One of the main advantages of some AI models is that they can significantly speed up demanding tasks. Researchers from the University of Leeds have introduced a neural network that they say can map the outline of a large glacier in just 0.01 seconds. Scientists can determine the location of large glaciers by hand. However, it is not possible in this way to monitor changes in the area and thickness of glaciers, or, for example, how much water they release into the seas.
“Giant glaciers are an important part of the Antarctic environment,” said Anne Braakmann-Folgmann, lead author of the paper. “They affect ocean physics, chemistry, biology and, of course, maritime traffic. That is why it is very important locate glaciers and track their extentso that we can calculate how much meltwater they release into the ocean.“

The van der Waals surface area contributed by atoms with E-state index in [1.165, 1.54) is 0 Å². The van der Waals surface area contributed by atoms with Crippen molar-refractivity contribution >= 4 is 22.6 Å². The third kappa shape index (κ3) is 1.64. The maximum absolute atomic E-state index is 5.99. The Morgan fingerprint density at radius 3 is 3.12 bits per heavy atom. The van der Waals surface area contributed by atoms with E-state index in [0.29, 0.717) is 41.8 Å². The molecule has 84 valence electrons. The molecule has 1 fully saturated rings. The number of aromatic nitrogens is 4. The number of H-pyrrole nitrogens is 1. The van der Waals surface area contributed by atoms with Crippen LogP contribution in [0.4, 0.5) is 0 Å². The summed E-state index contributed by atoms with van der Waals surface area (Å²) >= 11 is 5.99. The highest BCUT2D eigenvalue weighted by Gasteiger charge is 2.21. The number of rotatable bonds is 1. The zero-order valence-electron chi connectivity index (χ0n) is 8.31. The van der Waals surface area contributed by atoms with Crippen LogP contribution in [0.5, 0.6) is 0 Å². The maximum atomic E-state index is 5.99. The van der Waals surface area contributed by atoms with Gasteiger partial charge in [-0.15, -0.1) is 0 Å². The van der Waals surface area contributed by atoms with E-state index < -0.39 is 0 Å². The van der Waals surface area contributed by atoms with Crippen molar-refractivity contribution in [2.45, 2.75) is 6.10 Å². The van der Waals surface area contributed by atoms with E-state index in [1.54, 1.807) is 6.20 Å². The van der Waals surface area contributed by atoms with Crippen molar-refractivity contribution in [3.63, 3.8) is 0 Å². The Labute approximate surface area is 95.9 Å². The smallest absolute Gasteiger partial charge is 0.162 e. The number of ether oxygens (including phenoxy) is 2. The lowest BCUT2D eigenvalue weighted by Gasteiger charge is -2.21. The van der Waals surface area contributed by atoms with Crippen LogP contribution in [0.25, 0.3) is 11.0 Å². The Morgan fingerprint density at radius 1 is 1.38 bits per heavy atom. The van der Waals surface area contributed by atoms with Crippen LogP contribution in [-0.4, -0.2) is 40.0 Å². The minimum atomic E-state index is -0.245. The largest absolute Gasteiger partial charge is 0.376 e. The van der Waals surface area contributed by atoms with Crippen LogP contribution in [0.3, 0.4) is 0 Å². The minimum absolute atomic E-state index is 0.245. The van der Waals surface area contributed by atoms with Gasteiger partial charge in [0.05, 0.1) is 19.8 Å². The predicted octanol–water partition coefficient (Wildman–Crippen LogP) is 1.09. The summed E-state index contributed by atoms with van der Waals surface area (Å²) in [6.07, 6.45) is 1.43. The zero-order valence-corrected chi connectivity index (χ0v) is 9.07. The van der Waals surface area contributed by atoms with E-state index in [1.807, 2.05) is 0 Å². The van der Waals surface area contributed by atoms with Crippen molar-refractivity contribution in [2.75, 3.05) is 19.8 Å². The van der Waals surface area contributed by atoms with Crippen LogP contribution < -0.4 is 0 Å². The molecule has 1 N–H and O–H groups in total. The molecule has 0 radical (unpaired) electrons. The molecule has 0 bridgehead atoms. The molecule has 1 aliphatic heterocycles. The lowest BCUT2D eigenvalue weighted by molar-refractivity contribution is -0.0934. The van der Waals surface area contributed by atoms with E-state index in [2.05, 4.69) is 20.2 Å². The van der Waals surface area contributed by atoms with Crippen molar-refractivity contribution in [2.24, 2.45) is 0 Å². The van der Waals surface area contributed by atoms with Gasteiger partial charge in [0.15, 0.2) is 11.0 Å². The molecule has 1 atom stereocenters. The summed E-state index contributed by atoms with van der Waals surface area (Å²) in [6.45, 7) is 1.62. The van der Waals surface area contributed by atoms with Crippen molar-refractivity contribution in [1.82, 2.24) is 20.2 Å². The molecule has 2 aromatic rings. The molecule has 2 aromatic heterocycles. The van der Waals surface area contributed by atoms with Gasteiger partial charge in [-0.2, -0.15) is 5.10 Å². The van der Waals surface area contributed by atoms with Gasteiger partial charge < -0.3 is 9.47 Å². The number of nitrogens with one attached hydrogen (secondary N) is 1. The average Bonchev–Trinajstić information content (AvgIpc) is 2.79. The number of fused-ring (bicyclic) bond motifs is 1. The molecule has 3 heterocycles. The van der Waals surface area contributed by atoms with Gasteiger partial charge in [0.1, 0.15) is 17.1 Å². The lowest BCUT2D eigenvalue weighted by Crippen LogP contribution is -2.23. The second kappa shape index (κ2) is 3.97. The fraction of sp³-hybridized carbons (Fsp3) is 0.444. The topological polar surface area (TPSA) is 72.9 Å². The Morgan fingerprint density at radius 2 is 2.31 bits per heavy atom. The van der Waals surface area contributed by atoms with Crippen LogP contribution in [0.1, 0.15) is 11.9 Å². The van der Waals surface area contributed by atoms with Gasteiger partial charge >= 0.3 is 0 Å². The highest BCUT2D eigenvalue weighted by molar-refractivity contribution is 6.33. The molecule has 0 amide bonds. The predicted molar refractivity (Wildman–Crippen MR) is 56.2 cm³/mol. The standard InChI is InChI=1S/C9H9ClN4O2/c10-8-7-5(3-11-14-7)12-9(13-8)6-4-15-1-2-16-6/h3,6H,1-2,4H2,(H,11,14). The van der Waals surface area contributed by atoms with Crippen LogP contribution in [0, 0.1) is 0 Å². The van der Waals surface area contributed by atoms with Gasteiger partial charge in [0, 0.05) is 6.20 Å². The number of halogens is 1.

So far, manual mapping has proven to be more accurate than automated approaches, but it has been time and labor intensive. Researchers trained an algorithm called U-net based on images taken by ESA’s Copernicus Sentinel-1 Earth monitoring satellite. The algorithm was tested on seven glaciers. The smallest of these was about the size of Bern, Switzerland, and the largest was about the same size as Hong Kong.
The new model is said to outperform previous automation attempts with 99 percent accuracy. In addition, existing methods also had a problem with distinguishing icebergs from sea ice and other elements, for example. A significant advantage of the neural network is that it is 10,000 times faster than a human when mapping glaciers.